How to Celebrate Holidays During a Pandemic
Between large-gathering bans and shortages in grocery stores, prepping for festivities and holidays is difficult this year for many and probably the last thing on our minds. But just like with any outdoor sport or recreational activity, reacting and making the most out of every situation is in our nature. Coincidentally, upcoming holidays like Easter and Passover celebrate not only renewal and rebirth but resiliency and redemption—the boundless spirit of life itself. Sure, the parties maybe smaller, or the traditional egg hunt may be cancelled due to the limited supply of eggs. Still we can gather however we are able to, whip up celebratory meals or order delivery, and plan games and activities for the kids. Here are some ideas you can implement for Easter and Passover holiday during the quarantine.
The tradition of decorating eggs may not be feasible as fresh eggs may be hard to find this year, and you may want to consider saving the eggs for eating instead of decorating. Instead, consider substituting the eggs for pinecones. Take a stroll through your neighborhood to search for some that you can bring back and decorate or order them online. Grab some paint, glitter, or favorite egg decorating kit and get crafty! As an added bonus, you can save your favorite pinecones for next year.
Not your average egg hunt
If your home or yard has space, tuck some eggs and hide them for your kids to find. For larger Easter hunts, get in touch with neighbors by connecting online and ask all to participate in decorating Easter Eggs and leave them around their front yard or window facing the street. On Easter, families can walk the neighborhood and try to spot all the Easter Eggs.
Another good way to get some fresh air while practicing safety is to plan a scavenger hunt with things that you'll be able to find around your neighborhood. Make sure to offer treats as a reward for successfully spotting the items.
Holidays like Easter are normally filled with tasty colorful treats that are likely to lift the spirits. Baking essentials like flour, sugar, baking powder, and vanilla extra are pantry staples. If you have enough, with the proper food coloring, you can get creative. Involve the kids with decorating the desserts to keep them busy.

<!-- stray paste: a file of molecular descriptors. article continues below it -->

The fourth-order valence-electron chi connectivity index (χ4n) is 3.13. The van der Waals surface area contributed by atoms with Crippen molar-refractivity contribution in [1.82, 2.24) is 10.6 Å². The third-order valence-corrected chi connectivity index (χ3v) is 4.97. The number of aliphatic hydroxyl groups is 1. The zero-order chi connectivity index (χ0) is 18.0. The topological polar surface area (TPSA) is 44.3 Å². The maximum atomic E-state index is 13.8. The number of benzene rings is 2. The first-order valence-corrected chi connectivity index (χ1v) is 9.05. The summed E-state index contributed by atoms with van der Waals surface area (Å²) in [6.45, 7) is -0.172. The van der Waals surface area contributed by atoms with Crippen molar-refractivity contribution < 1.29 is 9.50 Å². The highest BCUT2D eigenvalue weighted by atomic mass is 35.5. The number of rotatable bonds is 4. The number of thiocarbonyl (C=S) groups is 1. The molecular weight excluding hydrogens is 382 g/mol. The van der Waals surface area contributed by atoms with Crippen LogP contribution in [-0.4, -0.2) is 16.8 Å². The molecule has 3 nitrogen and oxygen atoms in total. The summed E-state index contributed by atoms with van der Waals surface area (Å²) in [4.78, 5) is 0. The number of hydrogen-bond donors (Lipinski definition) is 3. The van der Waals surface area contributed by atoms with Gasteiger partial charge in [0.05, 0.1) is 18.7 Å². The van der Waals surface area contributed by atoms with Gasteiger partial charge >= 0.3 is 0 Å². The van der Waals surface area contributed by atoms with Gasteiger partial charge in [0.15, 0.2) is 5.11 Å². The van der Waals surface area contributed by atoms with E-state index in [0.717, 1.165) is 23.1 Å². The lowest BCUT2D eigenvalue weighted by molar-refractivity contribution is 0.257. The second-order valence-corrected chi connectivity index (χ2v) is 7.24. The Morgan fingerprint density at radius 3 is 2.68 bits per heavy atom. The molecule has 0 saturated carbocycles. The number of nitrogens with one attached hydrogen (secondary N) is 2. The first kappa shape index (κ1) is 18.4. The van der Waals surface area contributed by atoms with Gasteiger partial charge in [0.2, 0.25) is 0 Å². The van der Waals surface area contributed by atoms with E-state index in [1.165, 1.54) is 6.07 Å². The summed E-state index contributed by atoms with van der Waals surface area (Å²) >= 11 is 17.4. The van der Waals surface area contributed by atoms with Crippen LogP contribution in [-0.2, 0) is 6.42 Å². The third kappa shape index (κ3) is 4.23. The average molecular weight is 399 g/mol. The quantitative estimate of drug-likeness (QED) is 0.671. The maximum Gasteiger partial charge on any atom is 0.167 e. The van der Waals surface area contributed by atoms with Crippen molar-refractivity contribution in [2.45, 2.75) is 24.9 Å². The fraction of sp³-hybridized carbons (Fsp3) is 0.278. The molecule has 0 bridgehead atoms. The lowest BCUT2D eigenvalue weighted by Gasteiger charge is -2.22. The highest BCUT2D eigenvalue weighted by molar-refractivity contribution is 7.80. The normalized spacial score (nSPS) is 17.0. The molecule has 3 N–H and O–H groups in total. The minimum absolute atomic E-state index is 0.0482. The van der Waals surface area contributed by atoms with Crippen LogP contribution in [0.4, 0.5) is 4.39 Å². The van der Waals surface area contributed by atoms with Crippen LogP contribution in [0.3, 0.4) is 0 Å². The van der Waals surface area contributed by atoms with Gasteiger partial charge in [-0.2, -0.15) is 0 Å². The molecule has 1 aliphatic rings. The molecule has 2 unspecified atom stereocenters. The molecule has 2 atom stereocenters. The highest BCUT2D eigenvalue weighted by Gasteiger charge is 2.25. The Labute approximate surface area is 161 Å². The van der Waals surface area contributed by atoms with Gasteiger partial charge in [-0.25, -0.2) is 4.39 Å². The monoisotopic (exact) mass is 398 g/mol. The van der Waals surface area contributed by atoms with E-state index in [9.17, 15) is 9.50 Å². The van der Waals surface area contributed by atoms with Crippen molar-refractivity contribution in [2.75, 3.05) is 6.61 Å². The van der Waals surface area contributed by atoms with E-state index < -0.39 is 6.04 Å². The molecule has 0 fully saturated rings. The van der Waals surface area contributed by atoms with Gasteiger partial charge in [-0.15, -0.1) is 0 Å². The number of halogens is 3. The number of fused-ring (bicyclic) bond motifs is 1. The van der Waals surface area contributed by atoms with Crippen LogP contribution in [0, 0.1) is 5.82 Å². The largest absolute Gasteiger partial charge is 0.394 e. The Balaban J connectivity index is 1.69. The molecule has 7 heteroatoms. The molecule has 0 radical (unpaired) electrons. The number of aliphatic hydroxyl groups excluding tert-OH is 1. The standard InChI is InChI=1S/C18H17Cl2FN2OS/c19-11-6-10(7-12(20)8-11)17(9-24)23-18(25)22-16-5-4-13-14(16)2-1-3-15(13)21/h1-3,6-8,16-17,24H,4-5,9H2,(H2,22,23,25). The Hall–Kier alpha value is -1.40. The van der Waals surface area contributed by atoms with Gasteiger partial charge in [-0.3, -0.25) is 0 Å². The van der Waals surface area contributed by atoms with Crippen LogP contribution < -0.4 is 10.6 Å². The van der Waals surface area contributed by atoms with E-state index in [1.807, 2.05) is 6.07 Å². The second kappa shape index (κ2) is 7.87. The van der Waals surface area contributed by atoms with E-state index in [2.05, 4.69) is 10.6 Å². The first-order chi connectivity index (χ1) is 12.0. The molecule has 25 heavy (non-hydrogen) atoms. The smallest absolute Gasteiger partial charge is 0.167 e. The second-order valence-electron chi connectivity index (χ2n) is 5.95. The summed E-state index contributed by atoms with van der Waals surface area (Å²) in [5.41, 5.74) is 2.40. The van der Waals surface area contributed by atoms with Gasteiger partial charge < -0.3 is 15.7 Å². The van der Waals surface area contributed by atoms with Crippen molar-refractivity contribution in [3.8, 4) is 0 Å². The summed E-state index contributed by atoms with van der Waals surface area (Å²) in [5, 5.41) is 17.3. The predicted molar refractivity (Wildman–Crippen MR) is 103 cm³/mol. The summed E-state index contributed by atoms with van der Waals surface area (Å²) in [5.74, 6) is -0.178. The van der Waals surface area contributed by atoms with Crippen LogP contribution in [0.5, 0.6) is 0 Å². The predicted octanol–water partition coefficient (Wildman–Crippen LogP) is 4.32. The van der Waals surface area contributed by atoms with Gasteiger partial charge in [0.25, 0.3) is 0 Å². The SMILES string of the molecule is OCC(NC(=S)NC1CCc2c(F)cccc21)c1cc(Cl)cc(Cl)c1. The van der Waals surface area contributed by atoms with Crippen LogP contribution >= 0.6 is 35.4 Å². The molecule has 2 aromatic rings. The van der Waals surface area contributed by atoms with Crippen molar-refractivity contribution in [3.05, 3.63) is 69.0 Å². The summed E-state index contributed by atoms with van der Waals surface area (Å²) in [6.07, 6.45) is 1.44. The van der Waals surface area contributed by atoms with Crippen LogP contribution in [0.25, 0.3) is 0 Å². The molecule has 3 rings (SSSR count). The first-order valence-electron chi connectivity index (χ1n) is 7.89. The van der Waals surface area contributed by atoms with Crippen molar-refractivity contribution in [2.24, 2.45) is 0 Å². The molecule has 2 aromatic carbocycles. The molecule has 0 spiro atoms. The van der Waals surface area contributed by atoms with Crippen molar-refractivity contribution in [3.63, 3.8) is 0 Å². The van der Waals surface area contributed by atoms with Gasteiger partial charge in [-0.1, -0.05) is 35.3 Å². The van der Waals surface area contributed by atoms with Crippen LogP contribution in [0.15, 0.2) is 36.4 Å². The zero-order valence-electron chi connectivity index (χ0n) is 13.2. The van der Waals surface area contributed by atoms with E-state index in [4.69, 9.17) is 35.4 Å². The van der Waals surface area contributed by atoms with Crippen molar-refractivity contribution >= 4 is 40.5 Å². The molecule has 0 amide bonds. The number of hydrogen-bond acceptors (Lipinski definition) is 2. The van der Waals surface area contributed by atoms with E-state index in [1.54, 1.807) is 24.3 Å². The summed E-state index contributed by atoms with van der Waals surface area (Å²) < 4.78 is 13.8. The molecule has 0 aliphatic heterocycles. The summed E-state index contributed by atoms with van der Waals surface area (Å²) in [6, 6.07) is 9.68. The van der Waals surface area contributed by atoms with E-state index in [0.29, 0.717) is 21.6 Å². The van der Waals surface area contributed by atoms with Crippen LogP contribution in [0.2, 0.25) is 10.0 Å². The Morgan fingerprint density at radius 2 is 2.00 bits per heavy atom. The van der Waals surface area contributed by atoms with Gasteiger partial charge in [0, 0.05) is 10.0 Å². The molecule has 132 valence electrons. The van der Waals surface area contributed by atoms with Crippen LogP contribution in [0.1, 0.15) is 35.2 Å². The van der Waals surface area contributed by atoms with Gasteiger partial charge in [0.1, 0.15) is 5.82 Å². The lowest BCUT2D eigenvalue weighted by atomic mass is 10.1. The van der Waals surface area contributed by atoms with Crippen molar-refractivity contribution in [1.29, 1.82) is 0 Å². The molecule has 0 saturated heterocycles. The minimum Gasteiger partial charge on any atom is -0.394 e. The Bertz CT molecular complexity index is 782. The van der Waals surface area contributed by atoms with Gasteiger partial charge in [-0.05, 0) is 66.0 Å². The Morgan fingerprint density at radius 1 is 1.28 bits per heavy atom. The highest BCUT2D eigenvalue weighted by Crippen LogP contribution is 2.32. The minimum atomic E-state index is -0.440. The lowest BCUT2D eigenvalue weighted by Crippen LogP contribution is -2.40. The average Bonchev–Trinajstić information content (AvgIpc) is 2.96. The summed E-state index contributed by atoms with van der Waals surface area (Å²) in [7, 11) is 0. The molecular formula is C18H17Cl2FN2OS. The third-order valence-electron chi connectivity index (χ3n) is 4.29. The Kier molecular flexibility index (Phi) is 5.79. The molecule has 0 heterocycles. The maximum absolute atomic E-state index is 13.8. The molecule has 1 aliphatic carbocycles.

Order Delivery or Takeout
(Photo: Wexler's Deli)
Since supplies are short and the importance of avoiding a trip to the grocery store during this time is vital, the preparation of cooking an ceremonial holiday meal may deplete most of your supply of ingredients. Instead, support your local restaurant and ask if they’re offering special delivery for your holiday meal. This takes the stress out of rationing out your pantry and gives you an excuse to decorate the table to make it feel like you were out in a restaurant.
Gather using a web-hosting service
Most states across the country has banned public gatherings, even if your religious institution is holding service, reconsider and think if attending would be the safest for yourself and family. There are plenty of ways to stay connected with your community or family with digital services like Facetime, Skype, or Zoom.
As we continue this practice of social distancing, remember what you’re celebrating. Both Easter and Passover are tragic times with beautiful endings. And as with the story of COVID-19, this too will pass with all of us stronger together.